Or you can just stick in a bank and watch it depreciate due to inflation.

-10 ( +2 / -12 )

20 million savings may be not enough.

According to 2019 data, the average monthly pension in Japan is 15man yen (150,000 yen, about 1350 USD).


Really a low monthly pension, also considering the costs of Japanese expenses (food, medical service, electricity/gas/water/phone….).

In the future, the pensions are expected to decrease, due to the aging of the Japanese population, low birthrate, low immigration from outside.

From 2040, the Japanese pension system may be near to collapse. According to the data and the trends, in 1980 there were about 7 workers (persons in their working age) supporting with their taxes the monthly pension of 1 Japanese. In 2018 it became 2 workers supporting 1 Japanese retired. In 2040, 1 worker will support 2 retired, therefore the Japanese system will enter a dangerous state. Consequently, the monthly pension will probably become lower in the future.


Therefore, 20 million savings will be probably not enough. Moreover, 20 million savings may be impossible for many families with children, considering the very high expenses for educations in this country.

13 ( +13 / -0 )

Move to Okinawa, where the COL is more manageable.

3 ( +4 / -1 )

The real point is: Who wants to retire in Japan? Seriously, in few decades this island will become a big nursing home full of elderly, it is constantly lashed by earthquakes and typhoons, extremely expensive for everything........way better to retire in a more affordable country.

Generally speaking, you can endure the inconveniences related to earthquakes and typhoons while you are strong and young. You can live in this materialist and highly expensive country when you have a salary, surely higher than the pension. What about when you are old, weak, and with a low pension?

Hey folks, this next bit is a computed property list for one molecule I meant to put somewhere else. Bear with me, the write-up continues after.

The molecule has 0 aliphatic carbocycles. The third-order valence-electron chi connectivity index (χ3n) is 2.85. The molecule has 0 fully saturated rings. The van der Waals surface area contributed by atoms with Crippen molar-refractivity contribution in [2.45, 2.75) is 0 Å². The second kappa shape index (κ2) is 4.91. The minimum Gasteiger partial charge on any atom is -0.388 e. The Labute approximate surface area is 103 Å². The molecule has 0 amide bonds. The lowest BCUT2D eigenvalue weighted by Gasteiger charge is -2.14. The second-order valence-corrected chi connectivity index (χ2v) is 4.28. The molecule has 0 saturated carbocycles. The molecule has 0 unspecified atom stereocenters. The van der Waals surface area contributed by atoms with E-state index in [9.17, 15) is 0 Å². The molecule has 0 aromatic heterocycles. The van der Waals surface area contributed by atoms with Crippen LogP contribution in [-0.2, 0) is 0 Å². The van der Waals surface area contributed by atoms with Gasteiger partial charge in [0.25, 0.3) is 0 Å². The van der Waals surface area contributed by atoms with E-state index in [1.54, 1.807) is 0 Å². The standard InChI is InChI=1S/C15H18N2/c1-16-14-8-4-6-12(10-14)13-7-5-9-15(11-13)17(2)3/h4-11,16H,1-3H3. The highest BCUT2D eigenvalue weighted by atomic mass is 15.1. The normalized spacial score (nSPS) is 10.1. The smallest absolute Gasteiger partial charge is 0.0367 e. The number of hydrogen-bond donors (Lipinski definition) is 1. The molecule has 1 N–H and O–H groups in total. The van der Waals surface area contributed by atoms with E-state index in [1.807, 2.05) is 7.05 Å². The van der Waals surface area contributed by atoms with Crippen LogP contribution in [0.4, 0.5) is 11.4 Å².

17 ( +19 / -2 )


Standard living? Where? In the town? City? Tokyo? Well, If you can adjust countrylife style even in developing countries, it's luxurious.

1 ( +1 / -0 )

Retiring in Japan is a snap if:

A. You have no mortgage or other credit expenses...and you own your own place.

B. You and a spouse are the only dependents.

C. You take in about ¥300,000 from pensions or other sources every month guaranteed.

D. You have about ¥25,000,000 in cash to play with.

Very easy to retire here.

E. Don't own a car...in my opinion. Life is so easy with trains here and if you need a car, just rent one for the specific purpose.

-3 ( +2 / -5 )

apparently their are alot of anti crypto people here...

-1 ( +2 / -3 )

Remember reading an article long time ago about how much money one would need to have to lead a comfortable life and it was around $870,000.

But again everyone has different objectives, expectations and more importantly lifespans.

Unless I sell off my condo and retire to the countryside, don’t that 20 million will be anywhere close enough.....

0 ( +1 / -1 )

Or you could be born into the family of a famous baker and have an exceedingly good trust fund set up for you... :)

3 ( +3 / -0 )

20 million yen seems pretty little to me. Can you really live on that in retirement?

1 ( +2 / -1 )

Or you could be born into the family of a famous baker and have an exceedingly good trust fund set up for you... :)

None of the bakers I know have trust fund for their kids.

Maybe these guys are baking the wrong stuff!!!

1 ( +1 / -0 )

20 million is just a hopeful guess at the shortfall for a couple with lots of pension contributions, i.e., how much extra one hypothetical model case would need. It got headlines for being "a lot" but most people will probably need more. 70% of people earn below Japan's average income, so their pension pots will be below an average model case.

The saviour for quite a few will be inheritances. There are 36 million over 65s and that age group is Japan's wealthiest. 19 million of them are already over 75.

0 ( +0 / -0 )

Or you could be born into the family of a famous baker and have an exceedingly good trust fund set up for you... :)

French Fancy That

0 ( +0 / -0 )

The 20 mill yen figure is based covering the shortfall for a couple getting 240,000 a month in pensions but spending 280,000+ just to have a simple retirement. Forget any overseas travel. These calculations were based on current life expectancy so in future, 20 mill certainly won’t cut it.

I am happily retired but wouldn’t be that way if I only got 240,000 monthly with 20 mill cash. Your choice: Save more or be miserable.

0 ( +0 / -0 )